What did you discover with that first sip? Did the wine taste like you thought it would? Did the aroma prepare you for how the wine tasted? How did the wine feel in your mouth? Keeping track of this information can be fun. When you have a chance, try wines from the same grape, but from different regions. Pour a bit of each wine into a glass and go through this process to see similarities as well as differences. Is one from a warmer climate than the other, and if so, how are the wines different? Once you get proficient tasting wines, then a wine tasting event such as the Dubuque Food and Wine Festival or Galena’s Wine Lovers Weekend’s Friday Night Tasting gives you a chance to test yourself, and likely find some new favorite wines. Rather than simply trying all the wines, approach a table, ask for a red or white, and see if you can guess what kind of grape it is from. Can you tell if it is a domestic or foreign wine? Can you learn to tell if the grapes were grown with a terroir and plenty of sun or with cool breezes and shady days?

Start learning and don’t be afraid to experiment. With practice, your knowledge and appreciation of wine will grow, and so may your preferences.

Salut!

A quick note about what’s ahead for 2016.
Last year I took you on an educational journey acquainting you with the grapes most accepted as Noble Grapes. This year I plan to take you on a trip to various countries and discover some lesser-known grapes and the wines they produce. I’m going to work with local retailers so if I write about the wines of Croatia, Portugal, or even Macedonia, you (hopefully) can go out and find a bottle from that country. That’s the plan, anyway. On that note, if you have a favorite country or have personal knowledge of a smaller wine country that you’d like to share, send me a note and let’s talk about it.

Wines I recently tasted

2005 Helix Sangiovese – Reininger Winery, Walla Walla, WA
I renovated my kitchen and back porch into one space. I needed more room for cooking, baking, and entertaining. It turned out magnificently. For its unveiling party, I invited a bunch of friends, cooked up a bunch of things, and opened some wine. Looking for wines that would go with several dishes, I discovered a 2005 Helix Sangiovese in the lower level of one of my coolers. “Eek,” I said, “Is a ten-year-old Sangiovese going to be good?” It joined the selection along with another 2005, a Goose Ridge Sol Duc Meritage. I wasn’t as worried about the Meritage as it has a bit more body and tannins. It was the more delicate Sangiovese that had me concerned.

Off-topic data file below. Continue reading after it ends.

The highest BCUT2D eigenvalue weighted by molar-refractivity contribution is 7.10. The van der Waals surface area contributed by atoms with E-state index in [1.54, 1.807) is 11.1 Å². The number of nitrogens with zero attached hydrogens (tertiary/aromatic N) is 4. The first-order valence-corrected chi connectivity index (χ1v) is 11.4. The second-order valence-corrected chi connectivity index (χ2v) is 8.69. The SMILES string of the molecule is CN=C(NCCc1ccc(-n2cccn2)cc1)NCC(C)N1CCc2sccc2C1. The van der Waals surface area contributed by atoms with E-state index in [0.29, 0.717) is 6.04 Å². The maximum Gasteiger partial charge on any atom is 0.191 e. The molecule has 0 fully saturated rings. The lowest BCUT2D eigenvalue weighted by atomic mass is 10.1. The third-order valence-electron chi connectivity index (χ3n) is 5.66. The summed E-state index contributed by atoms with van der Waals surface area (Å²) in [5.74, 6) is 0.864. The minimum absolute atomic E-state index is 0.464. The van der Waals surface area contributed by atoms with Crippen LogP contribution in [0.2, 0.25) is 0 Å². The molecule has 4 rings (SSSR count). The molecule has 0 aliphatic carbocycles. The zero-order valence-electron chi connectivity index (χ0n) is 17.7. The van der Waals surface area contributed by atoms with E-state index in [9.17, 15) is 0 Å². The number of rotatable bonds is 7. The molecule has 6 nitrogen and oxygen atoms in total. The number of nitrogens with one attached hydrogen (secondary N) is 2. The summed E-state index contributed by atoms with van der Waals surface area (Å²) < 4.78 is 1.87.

Oh, ye of little faith, I can hear you saying. To my delight, the 2005 was drop-over incredible! The nose was soft, red fruit with just a hint of coffee. The flavors were wonderfully balanced, with more red fruit, cranberry, and a flush of vanilla. The mouthfeel was round with a moderate body. A touch of anise snuck into the finish that lasted for a most pleasant time.

2013 The Big Sissy Chardonnay – Gorman Winery, Columbia Valley, WA
This wine is 100% Chardonnay from three different vineyards: 82% Conner Lee Vineyard, 14% Celilo Vineyard, and 5% Kestrel Old Vine (1972).

This wine opened my Thanksgiving dinner and it fulfilled the job perfectly. It was bright and crisp with plenty of white fruit on the palate, mellowing to a smooth mouthfeel on the finish. This is an enjoyable example of a Washington State Chardonnay. Available at Family Beer and Liquor.

Fess Parker 2011 Sta. Rita Hills Pinot Noir
This wine is 61% Rio Vista Vineyard, 23% Ashley’s Vineyard, and 10% Hayes Ranch Vineyard.

For my palate, this is about as good as it gets for a Pinot Noir in this price range. Sta. Rita Hills is just east of Santa Ynez in the Santa Barbara region. The cool ocean breezes and rocky sandy soil makes nearly perfect Pinot Noir growing conditions. I found this wine to have lovely color and an inviting nose of light fruit with a medium body, smooth mouthfeel, and complex flavors with a lingering finish. I got mine at Van’s Liquor.

Save the Date: Open That Bottle Night
Saturday, February 27, 2016
As the New Year begins, plans are beginning for Open That Bottle Night (OTBN) 2016. I’m going to be hosting a small gathering at my home and I encourage you to do the same. Remember, Open That Bottle Night is an event to celebrate stories about the wine, not so much about the wine quality, but a story about where you were, or who you were with, or how the bottle of wine came into your possession. It is an evening to gather with friends, open some bottles of wine while sharing stories and having a warm, wonderful time.

I’ll write more next month, but I wanted to give you a friendly alert to make your plans now and begin thinking about, not only who to invite, but which bottle of wine you’ve been saving for a special occasion will help you make OTBN 2016 special!

LEAVE A REPLY

Please enter your comment!
Please enter your name here